“There was no-one else”: Reflections of family members caring for children of incarcerated parents

C. Flynn1*, C. Trotter1

1 Monash University – Department of Social Work, catherine.flynn@monash.edu

It is clear that numbers of parents being imprisoned in Australia are increasing, as are the number of children affected. Yet this group remains hidden, and relatively few children and families, including carers, appear to access relevant support. Limited data have been collected from statutory bodies about this group of children, and responses tend to be ad hoc and uncoordinated.

In order to examine current responses to children whose primary carers are arrested and imprisoned in Victoria and New South Wales, this multi-method study gathered primary data from 151 imprisoned primary carers, 27 carers, five children, along with 124 professional stakeholders.

This presentation focuses specifically on the views of children’s carers – outlining their experiences of contact with the police, courts and the prison system.  Carers assume care of children at all three points leading up to the parent entering prison – arrest, sentencing and imprisonment – although it is more typical for this to occur at arrest and imprisonment; in the majority of instances this is unplanned and in response to a crisis.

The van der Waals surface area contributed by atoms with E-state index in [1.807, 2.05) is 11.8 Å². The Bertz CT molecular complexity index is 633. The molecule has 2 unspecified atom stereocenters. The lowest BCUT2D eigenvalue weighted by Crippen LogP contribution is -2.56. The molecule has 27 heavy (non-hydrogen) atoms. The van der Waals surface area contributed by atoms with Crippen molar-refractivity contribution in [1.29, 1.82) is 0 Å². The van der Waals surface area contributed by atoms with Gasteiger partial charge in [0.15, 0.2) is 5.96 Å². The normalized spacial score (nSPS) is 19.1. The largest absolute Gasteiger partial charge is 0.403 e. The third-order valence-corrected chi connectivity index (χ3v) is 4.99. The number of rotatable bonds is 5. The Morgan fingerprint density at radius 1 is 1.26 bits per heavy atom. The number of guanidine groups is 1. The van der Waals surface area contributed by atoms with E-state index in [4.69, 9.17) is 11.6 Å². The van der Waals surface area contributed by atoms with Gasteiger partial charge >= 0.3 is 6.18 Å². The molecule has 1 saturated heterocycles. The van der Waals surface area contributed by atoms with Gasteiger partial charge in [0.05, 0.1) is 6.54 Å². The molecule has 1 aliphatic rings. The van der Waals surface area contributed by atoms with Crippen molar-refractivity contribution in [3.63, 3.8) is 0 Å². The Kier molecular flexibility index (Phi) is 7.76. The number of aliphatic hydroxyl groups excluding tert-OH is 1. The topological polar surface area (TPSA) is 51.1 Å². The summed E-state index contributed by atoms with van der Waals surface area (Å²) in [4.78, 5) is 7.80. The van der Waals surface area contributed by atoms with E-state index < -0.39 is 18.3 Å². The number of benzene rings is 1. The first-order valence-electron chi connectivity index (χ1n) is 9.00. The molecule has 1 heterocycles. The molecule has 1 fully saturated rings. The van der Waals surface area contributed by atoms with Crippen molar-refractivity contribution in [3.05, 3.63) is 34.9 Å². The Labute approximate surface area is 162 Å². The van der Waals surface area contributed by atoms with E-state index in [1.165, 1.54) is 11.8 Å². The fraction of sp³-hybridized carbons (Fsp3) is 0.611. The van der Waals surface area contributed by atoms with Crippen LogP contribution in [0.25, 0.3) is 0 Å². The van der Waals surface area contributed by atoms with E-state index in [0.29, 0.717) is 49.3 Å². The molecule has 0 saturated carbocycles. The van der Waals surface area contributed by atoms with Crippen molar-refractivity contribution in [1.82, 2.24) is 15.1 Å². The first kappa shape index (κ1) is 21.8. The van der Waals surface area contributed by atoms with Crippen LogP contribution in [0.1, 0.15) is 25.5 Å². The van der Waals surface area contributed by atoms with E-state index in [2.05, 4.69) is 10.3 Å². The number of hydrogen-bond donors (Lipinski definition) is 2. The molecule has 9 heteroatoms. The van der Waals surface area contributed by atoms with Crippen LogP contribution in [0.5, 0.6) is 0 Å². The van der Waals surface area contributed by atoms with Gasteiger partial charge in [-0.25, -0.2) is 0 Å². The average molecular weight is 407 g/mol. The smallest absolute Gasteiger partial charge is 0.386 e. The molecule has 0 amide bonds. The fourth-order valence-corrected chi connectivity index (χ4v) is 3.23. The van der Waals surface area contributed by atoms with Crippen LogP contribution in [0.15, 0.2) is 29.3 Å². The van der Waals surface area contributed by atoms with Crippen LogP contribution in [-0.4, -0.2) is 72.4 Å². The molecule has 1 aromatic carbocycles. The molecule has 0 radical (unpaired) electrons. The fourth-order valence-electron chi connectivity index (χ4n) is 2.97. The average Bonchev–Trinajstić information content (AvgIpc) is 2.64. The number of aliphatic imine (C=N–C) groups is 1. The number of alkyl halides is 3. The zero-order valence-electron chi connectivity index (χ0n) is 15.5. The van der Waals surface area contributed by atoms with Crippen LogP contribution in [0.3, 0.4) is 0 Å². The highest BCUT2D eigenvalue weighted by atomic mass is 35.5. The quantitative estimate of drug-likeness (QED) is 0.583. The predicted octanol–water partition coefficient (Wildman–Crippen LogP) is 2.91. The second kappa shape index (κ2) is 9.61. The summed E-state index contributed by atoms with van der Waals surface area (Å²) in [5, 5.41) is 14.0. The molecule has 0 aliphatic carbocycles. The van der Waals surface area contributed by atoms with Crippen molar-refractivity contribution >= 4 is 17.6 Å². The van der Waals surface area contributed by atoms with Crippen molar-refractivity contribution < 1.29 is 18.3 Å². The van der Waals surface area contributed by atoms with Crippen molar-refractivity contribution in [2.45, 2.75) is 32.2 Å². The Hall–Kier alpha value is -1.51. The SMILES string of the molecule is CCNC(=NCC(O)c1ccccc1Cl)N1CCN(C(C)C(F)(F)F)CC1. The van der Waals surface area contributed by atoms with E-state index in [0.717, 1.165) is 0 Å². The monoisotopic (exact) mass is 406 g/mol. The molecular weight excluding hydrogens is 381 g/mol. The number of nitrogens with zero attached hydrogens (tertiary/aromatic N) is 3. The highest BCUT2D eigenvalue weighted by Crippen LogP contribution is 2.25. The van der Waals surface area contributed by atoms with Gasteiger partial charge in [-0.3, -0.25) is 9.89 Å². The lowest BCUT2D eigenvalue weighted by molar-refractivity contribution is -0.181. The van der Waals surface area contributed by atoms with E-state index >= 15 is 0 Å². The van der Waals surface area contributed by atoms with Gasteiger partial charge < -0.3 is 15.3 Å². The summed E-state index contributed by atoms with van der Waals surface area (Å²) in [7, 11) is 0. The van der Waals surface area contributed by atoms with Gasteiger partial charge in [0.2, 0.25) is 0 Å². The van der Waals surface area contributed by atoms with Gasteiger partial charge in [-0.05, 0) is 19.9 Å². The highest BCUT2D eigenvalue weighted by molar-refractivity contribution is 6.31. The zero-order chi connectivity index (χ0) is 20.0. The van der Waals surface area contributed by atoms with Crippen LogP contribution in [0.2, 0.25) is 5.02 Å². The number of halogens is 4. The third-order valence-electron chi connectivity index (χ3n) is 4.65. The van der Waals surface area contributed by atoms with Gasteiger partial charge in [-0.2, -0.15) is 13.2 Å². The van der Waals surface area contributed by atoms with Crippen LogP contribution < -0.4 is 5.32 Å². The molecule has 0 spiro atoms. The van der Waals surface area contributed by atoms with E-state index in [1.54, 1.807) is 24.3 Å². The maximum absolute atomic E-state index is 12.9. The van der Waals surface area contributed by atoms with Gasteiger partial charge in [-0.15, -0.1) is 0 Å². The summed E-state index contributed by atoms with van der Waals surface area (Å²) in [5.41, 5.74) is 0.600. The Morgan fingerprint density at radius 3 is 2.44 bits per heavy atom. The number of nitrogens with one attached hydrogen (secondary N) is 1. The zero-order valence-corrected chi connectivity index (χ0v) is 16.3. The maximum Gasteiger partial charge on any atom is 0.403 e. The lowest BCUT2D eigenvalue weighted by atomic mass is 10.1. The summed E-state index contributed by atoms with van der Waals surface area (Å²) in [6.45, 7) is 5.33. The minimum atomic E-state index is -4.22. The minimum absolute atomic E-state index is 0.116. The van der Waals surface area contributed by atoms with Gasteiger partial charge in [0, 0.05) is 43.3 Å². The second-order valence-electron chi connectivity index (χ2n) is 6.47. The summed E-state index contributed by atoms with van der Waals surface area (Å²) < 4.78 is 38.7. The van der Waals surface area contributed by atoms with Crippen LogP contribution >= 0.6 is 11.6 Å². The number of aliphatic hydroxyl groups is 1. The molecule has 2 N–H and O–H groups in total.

Findings further indicate that most children are cared for informally by extended family. These carers, however, are unsupported and often unable to sustain placements, resulting in considerable instability for children.  Targeted follow-up services for children and carers are needed.

A more just application of adult justice requires that we acknowledge and respond to the unseen recipients of correctional and prison practices, including dependent children of prisoners, and their carers.  Taking a wider view will ensure mitigation of the unanticipated consequences of current punitive responses.


Dr Catherine Flynn is a senior lecturer in the Social Work Department at Monash University.  Her core interest is in the intersection of social work and criminal justice, notably the unintended consequences of the criminal justice system.  As such her research focuses on prisoners and their children.

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